Dramatic losses of specialist arable plants in Central Germany since the 1950s/60s – a cross-regional analysis
Article first published online: 24 JUN 2013
© 2013 John Wiley & Sons Ltd
Diversity and Distributions
Volume 19, Issue 9, pages 1175–1187, September 2013
How to Cite
Meyer, S., Wesche, K., Krause, B., Leuschner, C. (2013), Dramatic losses of specialist arable plants in Central Germany since the 1950s/60s – a cross-regional analysis. Diversity and Distributions, 19: 1175–1187. doi: 10.1111/ddi.12102
- Issue published online: 14 AUG 2013
- Article first published online: 24 JUN 2013
- Helene und Rudolf Glaser-Stiftung
- Stifterverband für die Deutsche Wissenschaft
- State of Lower Saxony
- Agricultural intensification;
- arable weeds;
- crop diversity;
- diversity loss;
- Ellenberg indicator values;
- substrate types
To assess the consequences of agricultural intensification since the 1950s for Central Europe's plant communities of arable plants.
We employed a semipermanent plot design to analyse changes in 392 field interiors for 10 study regions, including sandy, limestone and loamy sites between the 1950s/60s and 2009.
The analysis revealed a reduction in the regional species pool during the 50-year period of 23% (from 301 to 233 vascular species) and dramatic losses in plot-level diversity (from medians of 24 to 7). Median cover of spontaneously growing arable plants decreased from 30% to 3%. Losses were disproportionally larger on limestone sites while sandy sites maintained a larger fraction of the original diversity. Archaeophytes, neophytes and most Poaceae (including some aggressive weeds) showed similarly strong losses as indigenous plants. This contradicts the assumption that grasses and neophytes are generally profiting from agricultural intensification. Crop diversity decreased from 25 crop plants present in the 1950s/60s to only 16 in 2009, while crop cover generally increased. Winter cereals, oilseed rape and maize are dominant today, while all other crop types showed strong declines.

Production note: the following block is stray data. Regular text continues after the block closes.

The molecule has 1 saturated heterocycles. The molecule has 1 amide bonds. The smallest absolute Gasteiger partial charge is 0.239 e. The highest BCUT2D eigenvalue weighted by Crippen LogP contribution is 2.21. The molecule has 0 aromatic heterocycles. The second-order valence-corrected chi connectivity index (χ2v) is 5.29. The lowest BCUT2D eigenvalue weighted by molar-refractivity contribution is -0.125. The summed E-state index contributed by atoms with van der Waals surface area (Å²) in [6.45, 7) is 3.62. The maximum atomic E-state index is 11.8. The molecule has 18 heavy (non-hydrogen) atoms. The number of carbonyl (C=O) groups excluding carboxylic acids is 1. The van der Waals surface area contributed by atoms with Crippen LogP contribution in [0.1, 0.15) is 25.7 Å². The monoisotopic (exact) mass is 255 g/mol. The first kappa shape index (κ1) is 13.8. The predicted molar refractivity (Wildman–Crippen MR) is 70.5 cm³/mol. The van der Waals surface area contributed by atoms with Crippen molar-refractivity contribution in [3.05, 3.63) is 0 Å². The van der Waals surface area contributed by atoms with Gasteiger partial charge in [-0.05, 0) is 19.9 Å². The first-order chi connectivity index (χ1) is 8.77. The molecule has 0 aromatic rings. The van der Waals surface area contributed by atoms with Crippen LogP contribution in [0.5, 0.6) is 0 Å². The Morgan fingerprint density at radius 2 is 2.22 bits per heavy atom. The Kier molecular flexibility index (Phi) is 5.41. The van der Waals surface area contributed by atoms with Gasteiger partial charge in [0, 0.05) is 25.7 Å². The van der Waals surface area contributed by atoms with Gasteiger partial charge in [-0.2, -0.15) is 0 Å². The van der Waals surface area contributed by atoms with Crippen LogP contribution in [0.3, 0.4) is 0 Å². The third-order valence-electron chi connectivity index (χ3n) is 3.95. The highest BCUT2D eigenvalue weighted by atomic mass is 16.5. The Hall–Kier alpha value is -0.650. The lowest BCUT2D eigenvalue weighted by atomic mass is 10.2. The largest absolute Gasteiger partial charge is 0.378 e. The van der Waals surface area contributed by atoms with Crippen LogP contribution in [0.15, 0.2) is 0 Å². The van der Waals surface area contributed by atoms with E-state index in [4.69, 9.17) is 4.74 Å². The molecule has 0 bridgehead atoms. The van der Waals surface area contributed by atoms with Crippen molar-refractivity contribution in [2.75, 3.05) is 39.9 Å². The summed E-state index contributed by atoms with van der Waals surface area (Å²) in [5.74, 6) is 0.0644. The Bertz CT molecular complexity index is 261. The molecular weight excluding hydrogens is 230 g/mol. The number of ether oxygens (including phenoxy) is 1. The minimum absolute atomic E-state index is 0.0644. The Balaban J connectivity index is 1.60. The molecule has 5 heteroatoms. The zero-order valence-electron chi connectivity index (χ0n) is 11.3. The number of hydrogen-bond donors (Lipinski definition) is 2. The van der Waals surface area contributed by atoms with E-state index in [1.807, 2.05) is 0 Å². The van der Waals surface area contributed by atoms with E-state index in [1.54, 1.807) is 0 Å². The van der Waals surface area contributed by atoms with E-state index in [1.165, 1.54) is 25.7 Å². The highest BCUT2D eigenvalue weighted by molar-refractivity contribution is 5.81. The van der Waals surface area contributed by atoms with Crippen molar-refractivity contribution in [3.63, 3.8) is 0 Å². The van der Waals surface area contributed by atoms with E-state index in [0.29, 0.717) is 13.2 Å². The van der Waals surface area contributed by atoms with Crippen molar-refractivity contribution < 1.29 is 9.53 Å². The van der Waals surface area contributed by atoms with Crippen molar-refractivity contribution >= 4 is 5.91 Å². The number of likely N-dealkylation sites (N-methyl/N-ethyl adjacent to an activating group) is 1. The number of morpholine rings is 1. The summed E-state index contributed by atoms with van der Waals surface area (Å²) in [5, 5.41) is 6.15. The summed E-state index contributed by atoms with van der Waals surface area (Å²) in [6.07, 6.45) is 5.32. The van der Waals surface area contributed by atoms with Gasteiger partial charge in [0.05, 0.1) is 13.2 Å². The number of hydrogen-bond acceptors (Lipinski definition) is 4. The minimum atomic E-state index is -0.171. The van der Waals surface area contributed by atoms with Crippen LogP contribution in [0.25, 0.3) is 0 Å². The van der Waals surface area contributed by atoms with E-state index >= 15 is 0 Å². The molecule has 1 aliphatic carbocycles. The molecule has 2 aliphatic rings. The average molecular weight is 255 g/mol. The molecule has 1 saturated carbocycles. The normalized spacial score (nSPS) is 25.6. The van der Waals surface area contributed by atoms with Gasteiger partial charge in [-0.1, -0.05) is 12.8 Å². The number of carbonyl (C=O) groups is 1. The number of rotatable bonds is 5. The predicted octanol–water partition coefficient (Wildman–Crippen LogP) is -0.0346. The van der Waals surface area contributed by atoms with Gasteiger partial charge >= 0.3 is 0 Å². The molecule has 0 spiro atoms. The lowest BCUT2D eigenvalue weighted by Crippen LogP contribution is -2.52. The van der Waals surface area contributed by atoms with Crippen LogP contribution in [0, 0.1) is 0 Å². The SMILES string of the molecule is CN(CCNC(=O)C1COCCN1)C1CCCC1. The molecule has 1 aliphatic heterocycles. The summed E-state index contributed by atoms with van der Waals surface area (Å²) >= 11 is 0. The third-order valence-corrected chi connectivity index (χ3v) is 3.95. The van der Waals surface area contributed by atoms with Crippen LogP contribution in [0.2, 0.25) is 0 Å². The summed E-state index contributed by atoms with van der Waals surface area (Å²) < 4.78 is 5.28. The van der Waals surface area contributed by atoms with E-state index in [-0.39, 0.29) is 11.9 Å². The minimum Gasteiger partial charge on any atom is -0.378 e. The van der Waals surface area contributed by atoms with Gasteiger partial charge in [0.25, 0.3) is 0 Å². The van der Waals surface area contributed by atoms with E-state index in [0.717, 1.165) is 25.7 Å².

Vegetation change over time depended on soil substrate with once markedly different arable communities now showing more homogenized community structure. Increasing Ellenberg indicator values for nitrogen and pH point to N fertilization as a major driver of change. New conservation measures such as the establishment of field flora reserves and agri-environment schemes with less intensive land use are thus urgently needed especially on limestone substrates to bring an end to the decline of this functionally distinct and increasingly threatened component of the Central European flora.